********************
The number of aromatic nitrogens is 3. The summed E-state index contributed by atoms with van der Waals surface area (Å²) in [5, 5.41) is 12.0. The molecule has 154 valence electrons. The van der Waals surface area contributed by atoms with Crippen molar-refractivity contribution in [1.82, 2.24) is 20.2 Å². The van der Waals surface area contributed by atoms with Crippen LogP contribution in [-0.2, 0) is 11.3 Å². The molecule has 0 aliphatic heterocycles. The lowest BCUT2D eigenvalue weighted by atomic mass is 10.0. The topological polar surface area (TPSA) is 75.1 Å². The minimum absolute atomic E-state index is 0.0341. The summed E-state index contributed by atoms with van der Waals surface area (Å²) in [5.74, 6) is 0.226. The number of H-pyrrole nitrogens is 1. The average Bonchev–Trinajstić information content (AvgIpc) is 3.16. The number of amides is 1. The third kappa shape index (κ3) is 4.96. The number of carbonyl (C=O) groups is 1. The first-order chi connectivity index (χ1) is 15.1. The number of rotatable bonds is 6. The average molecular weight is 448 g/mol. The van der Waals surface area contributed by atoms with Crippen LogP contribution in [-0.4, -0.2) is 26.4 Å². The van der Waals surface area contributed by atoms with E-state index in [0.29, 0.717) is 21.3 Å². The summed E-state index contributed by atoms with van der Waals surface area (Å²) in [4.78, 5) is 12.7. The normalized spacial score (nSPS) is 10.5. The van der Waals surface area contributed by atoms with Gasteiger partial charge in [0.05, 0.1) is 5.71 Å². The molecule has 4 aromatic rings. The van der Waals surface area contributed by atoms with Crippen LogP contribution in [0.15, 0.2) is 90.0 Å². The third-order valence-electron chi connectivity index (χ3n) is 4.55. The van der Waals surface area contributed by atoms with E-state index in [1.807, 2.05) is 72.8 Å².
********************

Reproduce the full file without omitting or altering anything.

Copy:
The number of aromatic nitrogens is 3. The summed E-state index contributed by atoms with van der Waals surface area (Å²) in [5, 5.41) is 12.0. The molecule has 154 valence electrons. The van der Waals surface area contributed by atoms with Crippen molar-refractivity contribution in [1.82, 2.24) is 20.2 Å². The van der Waals surface area contributed by atoms with Crippen LogP contribution in [-0.2, 0) is 11.3 Å². The molecule has 0 aliphatic heterocycles. The lowest BCUT2D eigenvalue weighted by atomic mass is 10.0. The topological polar surface area (TPSA) is 75.1 Å². The minimum absolute atomic E-state index is 0.0341. The summed E-state index contributed by atoms with van der Waals surface area (Å²) in [5.74, 6) is 0.226. The number of H-pyrrole nitrogens is 1. The average Bonchev–Trinajstić information content (AvgIpc) is 3.16. The number of amides is 1. The third kappa shape index (κ3) is 4.96. The number of carbonyl (C=O) groups is 1. The first-order chi connectivity index (χ1) is 15.1. The number of rotatable bonds is 6. The average molecular weight is 448 g/mol. The van der Waals surface area contributed by atoms with Crippen LogP contribution in [-0.4, -0.2) is 26.4 Å². The van der Waals surface area contributed by atoms with E-state index in [0.29, 0.717) is 21.3 Å². The summed E-state index contributed by atoms with van der Waals surface area (Å²) in [4.78, 5) is 12.7. The normalized spacial score (nSPS) is 10.5. The van der Waals surface area contributed by atoms with Gasteiger partial charge in [0.05, 0.1) is 5.71 Å². The molecule has 4 aromatic rings. The van der Waals surface area contributed by atoms with Crippen LogP contribution in [0.15, 0.2) is 90.0 Å². The third-order valence-electron chi connectivity index (χ3n) is 4.55. The van der Waals surface area contributed by atoms with E-state index in [1.807, 2.05) is 72.8 Å².